Body Language – Your Winning Tool In Job
Controlling the message isn’t just about knowledge and words. It can also be about controlling your body-and imparting the right body language.
Few tips for sending the correct signals to the interviews:
1 Smile :
- Have a genuine smile – Imagine how good you will feel your first day on the job or after receiving your first check. That is the smile you want to convey during your face to face job interview;
2 Handshake :
- A dry, firm hand shake (but not with a vice -like grip) reflects a strong personality and is what most employers are looking for. Limp, sweaty, dead fish handshakes is definitely a no – no.
- This is the first body language in the interview that your interviewer will “read”;
3 Posture :
- Reflects energy, enthusiasm and self control. Stand and sit erect but not too stiffly.
- Relax and lean slightly forward, about 10 degrees, towards your interviewer. This gives the message that you are both interested and involved.
- Tilting your head very slightly to one side comes across as friendly and open. Keeping it straight comes across as self-assured and authoritative.
- Don’t slouch, lean back, lean on the sides or sit on the edge of the chair;
4 Eye Contact :
- Eye contact is essential interview body language to establish rapport with your interviewer.
- Maintain eye contact but do not stare.
- When you are doing the talking you need to hold eye contact for periods of about 10 seconds before looking away briefly and then re-establishing eye contact.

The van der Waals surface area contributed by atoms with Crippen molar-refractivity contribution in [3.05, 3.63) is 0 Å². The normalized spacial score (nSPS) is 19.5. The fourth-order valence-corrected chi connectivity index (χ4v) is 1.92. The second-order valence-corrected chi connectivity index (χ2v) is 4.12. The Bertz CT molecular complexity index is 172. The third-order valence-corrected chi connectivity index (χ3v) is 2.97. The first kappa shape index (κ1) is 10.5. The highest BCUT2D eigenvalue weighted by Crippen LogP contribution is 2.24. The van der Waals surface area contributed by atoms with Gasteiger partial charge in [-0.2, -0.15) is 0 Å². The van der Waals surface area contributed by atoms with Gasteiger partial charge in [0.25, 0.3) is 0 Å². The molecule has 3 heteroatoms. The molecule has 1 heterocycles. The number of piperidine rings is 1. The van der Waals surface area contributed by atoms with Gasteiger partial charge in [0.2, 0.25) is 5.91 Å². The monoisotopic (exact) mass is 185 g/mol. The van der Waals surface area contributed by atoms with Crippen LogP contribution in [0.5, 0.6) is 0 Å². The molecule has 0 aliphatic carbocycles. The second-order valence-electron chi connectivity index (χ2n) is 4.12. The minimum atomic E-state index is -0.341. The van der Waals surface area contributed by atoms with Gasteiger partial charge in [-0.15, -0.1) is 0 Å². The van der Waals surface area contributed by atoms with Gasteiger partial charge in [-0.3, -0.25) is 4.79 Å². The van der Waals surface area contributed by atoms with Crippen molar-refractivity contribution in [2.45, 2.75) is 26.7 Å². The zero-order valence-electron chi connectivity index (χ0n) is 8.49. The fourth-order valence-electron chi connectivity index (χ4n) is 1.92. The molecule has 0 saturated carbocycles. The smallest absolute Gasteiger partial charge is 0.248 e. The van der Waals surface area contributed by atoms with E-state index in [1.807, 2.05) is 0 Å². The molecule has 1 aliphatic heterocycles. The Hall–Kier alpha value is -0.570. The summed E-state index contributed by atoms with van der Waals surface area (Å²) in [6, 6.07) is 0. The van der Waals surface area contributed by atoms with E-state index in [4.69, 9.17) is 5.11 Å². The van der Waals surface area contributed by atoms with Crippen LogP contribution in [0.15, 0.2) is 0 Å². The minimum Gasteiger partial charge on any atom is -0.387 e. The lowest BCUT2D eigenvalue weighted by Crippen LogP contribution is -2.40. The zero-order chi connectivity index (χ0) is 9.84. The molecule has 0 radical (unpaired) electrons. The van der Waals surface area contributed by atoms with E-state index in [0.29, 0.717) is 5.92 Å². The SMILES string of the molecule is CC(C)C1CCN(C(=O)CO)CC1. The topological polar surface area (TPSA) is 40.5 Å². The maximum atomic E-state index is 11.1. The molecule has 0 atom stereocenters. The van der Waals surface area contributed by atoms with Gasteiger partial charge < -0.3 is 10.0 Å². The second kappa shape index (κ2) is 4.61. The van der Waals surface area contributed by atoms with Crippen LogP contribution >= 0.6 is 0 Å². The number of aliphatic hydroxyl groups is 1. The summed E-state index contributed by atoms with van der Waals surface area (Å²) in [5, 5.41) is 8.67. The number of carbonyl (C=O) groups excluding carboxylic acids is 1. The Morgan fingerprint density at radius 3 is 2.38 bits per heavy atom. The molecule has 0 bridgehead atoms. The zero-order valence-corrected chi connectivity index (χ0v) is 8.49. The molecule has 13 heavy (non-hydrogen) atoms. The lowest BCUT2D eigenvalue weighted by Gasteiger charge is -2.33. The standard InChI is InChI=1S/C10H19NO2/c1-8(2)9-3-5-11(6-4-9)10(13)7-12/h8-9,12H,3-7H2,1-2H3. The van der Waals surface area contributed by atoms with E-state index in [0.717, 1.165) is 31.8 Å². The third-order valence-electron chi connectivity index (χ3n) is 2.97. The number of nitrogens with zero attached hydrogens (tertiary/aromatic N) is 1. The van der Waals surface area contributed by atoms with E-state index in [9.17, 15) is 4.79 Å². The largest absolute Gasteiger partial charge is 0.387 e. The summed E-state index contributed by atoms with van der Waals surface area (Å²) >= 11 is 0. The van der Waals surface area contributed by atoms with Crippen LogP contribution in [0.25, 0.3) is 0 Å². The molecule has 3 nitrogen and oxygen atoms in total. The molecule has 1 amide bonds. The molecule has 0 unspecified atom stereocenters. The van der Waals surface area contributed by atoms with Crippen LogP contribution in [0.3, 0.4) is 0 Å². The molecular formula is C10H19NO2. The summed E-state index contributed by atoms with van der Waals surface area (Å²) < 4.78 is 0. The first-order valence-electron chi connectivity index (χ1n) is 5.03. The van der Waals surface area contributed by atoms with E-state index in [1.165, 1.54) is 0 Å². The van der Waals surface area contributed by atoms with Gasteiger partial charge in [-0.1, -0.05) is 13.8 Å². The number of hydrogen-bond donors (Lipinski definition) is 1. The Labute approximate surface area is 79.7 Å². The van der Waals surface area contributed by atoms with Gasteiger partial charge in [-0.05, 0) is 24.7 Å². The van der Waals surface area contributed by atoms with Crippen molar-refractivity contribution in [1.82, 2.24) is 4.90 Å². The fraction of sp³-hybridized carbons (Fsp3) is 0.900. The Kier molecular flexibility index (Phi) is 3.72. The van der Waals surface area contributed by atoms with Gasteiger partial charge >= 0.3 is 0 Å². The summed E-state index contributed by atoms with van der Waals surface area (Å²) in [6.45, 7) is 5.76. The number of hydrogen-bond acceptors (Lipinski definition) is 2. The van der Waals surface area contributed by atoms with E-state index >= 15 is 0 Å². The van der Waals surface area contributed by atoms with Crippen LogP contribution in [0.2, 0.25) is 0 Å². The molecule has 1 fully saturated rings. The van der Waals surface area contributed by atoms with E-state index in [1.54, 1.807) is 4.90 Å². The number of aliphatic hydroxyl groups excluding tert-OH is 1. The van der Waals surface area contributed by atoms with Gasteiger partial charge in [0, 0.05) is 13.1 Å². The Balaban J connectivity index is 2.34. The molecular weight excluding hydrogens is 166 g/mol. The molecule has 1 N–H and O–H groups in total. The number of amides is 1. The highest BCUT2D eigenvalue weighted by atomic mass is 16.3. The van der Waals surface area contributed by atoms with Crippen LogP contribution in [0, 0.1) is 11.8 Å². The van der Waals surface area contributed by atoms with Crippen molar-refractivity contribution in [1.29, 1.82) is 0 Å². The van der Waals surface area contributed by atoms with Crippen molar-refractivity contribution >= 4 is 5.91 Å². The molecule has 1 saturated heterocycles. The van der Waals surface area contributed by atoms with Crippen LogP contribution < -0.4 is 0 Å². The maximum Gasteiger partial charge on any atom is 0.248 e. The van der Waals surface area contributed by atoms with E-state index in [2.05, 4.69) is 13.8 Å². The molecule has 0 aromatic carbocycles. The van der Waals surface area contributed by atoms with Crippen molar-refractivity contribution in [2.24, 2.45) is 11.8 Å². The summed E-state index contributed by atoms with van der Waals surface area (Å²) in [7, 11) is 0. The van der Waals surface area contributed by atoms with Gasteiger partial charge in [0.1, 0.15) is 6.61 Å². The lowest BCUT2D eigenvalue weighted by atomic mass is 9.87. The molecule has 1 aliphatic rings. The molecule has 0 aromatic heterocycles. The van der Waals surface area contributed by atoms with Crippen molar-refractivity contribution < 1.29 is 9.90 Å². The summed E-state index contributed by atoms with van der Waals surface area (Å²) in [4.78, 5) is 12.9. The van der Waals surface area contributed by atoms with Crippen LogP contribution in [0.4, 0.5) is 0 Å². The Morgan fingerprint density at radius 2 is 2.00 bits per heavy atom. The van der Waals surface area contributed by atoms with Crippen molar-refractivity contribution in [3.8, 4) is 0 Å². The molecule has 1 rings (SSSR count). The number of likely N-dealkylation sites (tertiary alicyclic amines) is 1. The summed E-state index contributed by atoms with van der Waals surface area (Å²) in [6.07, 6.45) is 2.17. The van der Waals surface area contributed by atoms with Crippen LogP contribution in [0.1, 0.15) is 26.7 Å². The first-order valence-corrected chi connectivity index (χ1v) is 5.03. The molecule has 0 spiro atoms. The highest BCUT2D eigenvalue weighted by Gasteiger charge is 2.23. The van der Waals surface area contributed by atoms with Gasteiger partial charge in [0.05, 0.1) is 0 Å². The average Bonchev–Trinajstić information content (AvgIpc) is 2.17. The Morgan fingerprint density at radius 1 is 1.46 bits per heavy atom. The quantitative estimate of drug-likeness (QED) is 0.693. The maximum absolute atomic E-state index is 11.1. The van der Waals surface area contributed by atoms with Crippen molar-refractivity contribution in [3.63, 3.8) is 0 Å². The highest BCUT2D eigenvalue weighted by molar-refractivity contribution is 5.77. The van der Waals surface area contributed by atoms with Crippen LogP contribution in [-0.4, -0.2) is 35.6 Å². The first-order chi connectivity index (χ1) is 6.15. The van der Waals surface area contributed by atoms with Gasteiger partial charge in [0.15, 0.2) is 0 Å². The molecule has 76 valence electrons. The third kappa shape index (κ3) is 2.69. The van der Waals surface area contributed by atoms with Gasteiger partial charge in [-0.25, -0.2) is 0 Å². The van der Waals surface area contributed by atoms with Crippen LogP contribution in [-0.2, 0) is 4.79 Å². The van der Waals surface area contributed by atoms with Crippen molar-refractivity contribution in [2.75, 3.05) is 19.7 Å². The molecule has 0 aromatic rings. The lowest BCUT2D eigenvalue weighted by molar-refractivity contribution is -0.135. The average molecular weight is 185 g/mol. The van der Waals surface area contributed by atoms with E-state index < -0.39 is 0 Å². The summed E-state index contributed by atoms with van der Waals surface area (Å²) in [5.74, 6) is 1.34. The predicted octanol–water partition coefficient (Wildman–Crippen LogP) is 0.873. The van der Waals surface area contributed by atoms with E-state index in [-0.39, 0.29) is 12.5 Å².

- With panel interviews it is best to look at and direct your answer to the person asking the question, with a glance periodically at the other Interviewers.
- Don’t keep turning your attention to the floor or the ceiling;
5 Hands :
- Less you move your arms and hands, the more confident and in control you are.
- Practice a comfortable way to loosely place your arms and hands while you are sitting, clasped in your lap or on the table or in a chair on its own.
- Control your hands by being aware of what you are doing with them.
- Having your hands above the neck, fiddling with your face or your hair, is unprofessional and conveys nervousness and anxiety.
- Keep your hands away from your face. Touching the nose or lips can indicate that the candidate is lying. Holding a hand behind your head is often a sign that you are annoyed or uncertain.
- Folding your arms across your chest suggests a closed and defensive attitude.
- Waving your hands and arms around can be perceived as uncertainty and a lack of professionalism;
6 Voice Delivery :
- Speaking in a clear and controlled voice conveys confidence.
- Avoid speaking in a monotone by varying your tone and pitch, however don’t overdo it and come across as overly excited or emotional.
- Breath and pause before answering a question, this gives you time to react in a considered way and it ensures that the interviewer has finished the question.
- You should interact with the interviewer as an equal, not a subordinate. Ensure that your voice tone is not apologetic or defensive;
7 Leg Movement :
- A lot of leg movement is both distracting and indicates nervousness.
- Crossing your legs is fine but be sure not to have your foot pointing at your interviewer.
- Crossing them at the ankles or placing both feet flat on the floor conveys a confident and professional look during the job interview.
- Men who like to cross their legs should place the back of his knee over the other kneecap and not have his ankle over his thigh.
- Resting one leg or ankle on top of your other knee makes you look too casual and comes across as arrogant.
- Crossing your legs high up conveys a defensive attitude in the one-on-one context of a job interview.
8 Avoid Unnecessary Movements :
- Do not fidget. Avoid playing with you hair, clicking pens and the like.
- Please take note that you do not make small movements like scratching yourself, adjusting your collar or touching your hair etc.
- Make your interviewer perceive you better by avoiding doing these and always face the interviewer when speaking and not swing your chair or tap your feet on the ground.